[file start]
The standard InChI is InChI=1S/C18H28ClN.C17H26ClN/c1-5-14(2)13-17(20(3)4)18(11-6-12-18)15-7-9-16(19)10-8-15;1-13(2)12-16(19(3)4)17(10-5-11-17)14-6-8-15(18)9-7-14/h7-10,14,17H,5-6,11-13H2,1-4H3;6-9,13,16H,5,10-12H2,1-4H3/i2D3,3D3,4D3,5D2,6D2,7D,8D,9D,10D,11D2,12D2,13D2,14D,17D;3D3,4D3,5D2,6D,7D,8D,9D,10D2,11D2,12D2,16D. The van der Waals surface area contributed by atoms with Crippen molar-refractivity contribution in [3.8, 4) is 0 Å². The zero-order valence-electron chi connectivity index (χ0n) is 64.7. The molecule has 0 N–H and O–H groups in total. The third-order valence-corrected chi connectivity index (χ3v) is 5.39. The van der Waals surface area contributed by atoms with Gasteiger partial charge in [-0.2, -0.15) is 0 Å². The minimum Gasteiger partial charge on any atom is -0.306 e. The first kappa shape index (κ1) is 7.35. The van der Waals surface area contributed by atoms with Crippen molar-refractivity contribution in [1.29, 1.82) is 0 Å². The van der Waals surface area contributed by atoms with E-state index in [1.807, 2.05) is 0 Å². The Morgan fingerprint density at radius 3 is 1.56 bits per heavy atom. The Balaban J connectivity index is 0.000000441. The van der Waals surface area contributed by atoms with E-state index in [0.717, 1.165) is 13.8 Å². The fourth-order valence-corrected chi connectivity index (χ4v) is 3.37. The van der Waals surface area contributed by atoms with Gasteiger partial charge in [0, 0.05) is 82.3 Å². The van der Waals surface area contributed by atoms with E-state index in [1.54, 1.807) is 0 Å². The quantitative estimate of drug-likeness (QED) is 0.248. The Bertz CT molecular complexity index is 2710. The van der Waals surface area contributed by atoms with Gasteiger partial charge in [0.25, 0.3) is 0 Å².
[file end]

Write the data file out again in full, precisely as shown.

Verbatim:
The standard InChI is InChI=1S/C18H28ClN.C17H26ClN/c1-5-14(2)13-17(20(3)4)18(11-6-12-18)15-7-9-16(19)10-8-15;1-13(2)12-16(19(3)4)17(10-5-11-17)14-6-8-15(18)9-7-14/h7-10,14,17H,5-6,11-13H2,1-4H3;6-9,13,16H,5,10-12H2,1-4H3/i2D3,3D3,4D3,5D2,6D2,7D,8D,9D,10D,11D2,12D2,13D2,14D,17D;3D3,4D3,5D2,6D,7D,8D,9D,10D2,11D2,12D2,16D. The van der Waals surface area contributed by atoms with Crippen molar-refractivity contribution in [3.8, 4) is 0 Å². The zero-order valence-electron chi connectivity index (χ0n) is 64.7. The molecule has 0 N–H and O–H groups in total. The third-order valence-corrected chi connectivity index (χ3v) is 5.39. The van der Waals surface area contributed by atoms with Gasteiger partial charge in [-0.2, -0.15) is 0 Å². The minimum Gasteiger partial charge on any atom is -0.306 e. The first kappa shape index (κ1) is 7.35. The van der Waals surface area contributed by atoms with Crippen molar-refractivity contribution in [1.29, 1.82) is 0 Å². The van der Waals surface area contributed by atoms with E-state index in [1.807, 2.05) is 0 Å². The Morgan fingerprint density at radius 3 is 1.56 bits per heavy atom. The Balaban J connectivity index is 0.000000441. The van der Waals surface area contributed by atoms with E-state index in [0.717, 1.165) is 13.8 Å². The fourth-order valence-corrected chi connectivity index (χ4v) is 3.37. The van der Waals surface area contributed by atoms with Gasteiger partial charge in [0, 0.05) is 82.3 Å². The van der Waals surface area contributed by atoms with E-state index in [1.54, 1.807) is 0 Å². The quantitative estimate of drug-likeness (QED) is 0.248. The Bertz CT molecular complexity index is 2710. The van der Waals surface area contributed by atoms with Gasteiger partial charge in [0.25, 0.3) is 0 Å².